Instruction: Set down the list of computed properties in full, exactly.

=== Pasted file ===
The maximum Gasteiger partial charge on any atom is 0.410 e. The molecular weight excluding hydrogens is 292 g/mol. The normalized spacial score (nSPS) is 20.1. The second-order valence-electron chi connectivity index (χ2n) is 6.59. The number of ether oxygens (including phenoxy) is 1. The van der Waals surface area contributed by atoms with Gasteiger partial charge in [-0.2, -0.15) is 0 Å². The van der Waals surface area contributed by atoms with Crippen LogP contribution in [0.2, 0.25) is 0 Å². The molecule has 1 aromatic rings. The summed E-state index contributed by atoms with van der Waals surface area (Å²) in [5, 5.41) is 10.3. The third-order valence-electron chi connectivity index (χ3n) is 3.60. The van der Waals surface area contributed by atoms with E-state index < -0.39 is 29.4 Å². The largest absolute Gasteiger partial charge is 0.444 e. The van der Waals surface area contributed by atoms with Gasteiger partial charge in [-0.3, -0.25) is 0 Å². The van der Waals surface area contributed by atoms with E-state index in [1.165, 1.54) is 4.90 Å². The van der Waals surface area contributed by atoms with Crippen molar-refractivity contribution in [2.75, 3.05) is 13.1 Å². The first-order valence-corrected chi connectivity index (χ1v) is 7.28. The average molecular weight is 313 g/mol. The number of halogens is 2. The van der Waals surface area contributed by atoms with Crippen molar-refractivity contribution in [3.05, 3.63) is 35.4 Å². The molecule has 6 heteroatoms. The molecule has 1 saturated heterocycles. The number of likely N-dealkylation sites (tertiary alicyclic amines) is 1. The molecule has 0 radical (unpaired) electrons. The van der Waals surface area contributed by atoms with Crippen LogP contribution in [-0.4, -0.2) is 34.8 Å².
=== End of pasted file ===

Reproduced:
The maximum Gasteiger partial charge on any atom is 0.410 e. The molecular weight excluding hydrogens is 292 g/mol. The normalized spacial score (nSPS) is 20.1. The second-order valence-electron chi connectivity index (χ2n) is 6.59. The number of ether oxygens (including phenoxy) is 1. The van der Waals surface area contributed by atoms with Gasteiger partial charge in [-0.2, -0.15) is 0 Å². The van der Waals surface area contributed by atoms with Crippen LogP contribution in [0.2, 0.25) is 0 Å². The molecule has 1 aromatic rings. The summed E-state index contributed by atoms with van der Waals surface area (Å²) in [5, 5.41) is 10.3. The third-order valence-electron chi connectivity index (χ3n) is 3.60. The van der Waals surface area contributed by atoms with E-state index < -0.39 is 29.4 Å². The largest absolute Gasteiger partial charge is 0.444 e. The van der Waals surface area contributed by atoms with Gasteiger partial charge in [-0.3, -0.25) is 0 Å². The van der Waals surface area contributed by atoms with E-state index in [1.165, 1.54) is 4.90 Å². The van der Waals surface area contributed by atoms with Crippen molar-refractivity contribution in [2.75, 3.05) is 13.1 Å². The first-order valence-corrected chi connectivity index (χ1v) is 7.28. The average molecular weight is 313 g/mol. The number of halogens is 2. The van der Waals surface area contributed by atoms with Crippen molar-refractivity contribution in [3.05, 3.63) is 35.4 Å². The molecule has 6 heteroatoms. The molecule has 1 saturated heterocycles. The number of likely N-dealkylation sites (tertiary alicyclic amines) is 1. The molecule has 0 radical (unpaired) electrons. The van der Waals surface area contributed by atoms with Crippen LogP contribution in [-0.4, -0.2) is 34.8 Å².